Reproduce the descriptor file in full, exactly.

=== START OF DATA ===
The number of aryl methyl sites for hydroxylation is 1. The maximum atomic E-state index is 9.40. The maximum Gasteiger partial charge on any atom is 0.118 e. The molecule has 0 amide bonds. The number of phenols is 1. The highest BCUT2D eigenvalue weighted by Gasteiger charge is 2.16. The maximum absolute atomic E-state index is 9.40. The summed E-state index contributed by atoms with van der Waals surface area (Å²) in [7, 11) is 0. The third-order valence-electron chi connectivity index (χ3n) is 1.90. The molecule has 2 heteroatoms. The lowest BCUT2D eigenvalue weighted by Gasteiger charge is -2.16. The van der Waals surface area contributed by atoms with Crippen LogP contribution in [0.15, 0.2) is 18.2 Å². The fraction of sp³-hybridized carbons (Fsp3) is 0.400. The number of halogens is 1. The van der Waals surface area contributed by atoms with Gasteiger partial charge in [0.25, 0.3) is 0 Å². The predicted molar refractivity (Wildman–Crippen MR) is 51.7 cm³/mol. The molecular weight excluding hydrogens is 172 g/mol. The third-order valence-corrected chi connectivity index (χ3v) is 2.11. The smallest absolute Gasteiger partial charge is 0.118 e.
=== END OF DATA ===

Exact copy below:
The number of aryl methyl sites for hydroxylation is 1. The maximum atomic E-state index is 9.40. The maximum Gasteiger partial charge on any atom is 0.118 e. The molecule has 0 amide bonds. The number of phenols is 1. The highest BCUT2D eigenvalue weighted by Gasteiger charge is 2.16. The maximum absolute atomic E-state index is 9.40. The summed E-state index contributed by atoms with van der Waals surface area (Å²) in [7, 11) is 0. The third-order valence-electron chi connectivity index (χ3n) is 1.90. The molecule has 2 heteroatoms. The lowest BCUT2D eigenvalue weighted by Gasteiger charge is -2.16. The van der Waals surface area contributed by atoms with Crippen LogP contribution in [0.15, 0.2) is 18.2 Å². The fraction of sp³-hybridized carbons (Fsp3) is 0.400. The number of halogens is 1. The van der Waals surface area contributed by atoms with Gasteiger partial charge in [0.25, 0.3) is 0 Å². The predicted molar refractivity (Wildman–Crippen MR) is 51.7 cm³/mol. The molecular weight excluding hydrogens is 172 g/mol. The third-order valence-corrected chi connectivity index (χ3v) is 2.11. The smallest absolute Gasteiger partial charge is 0.118 e.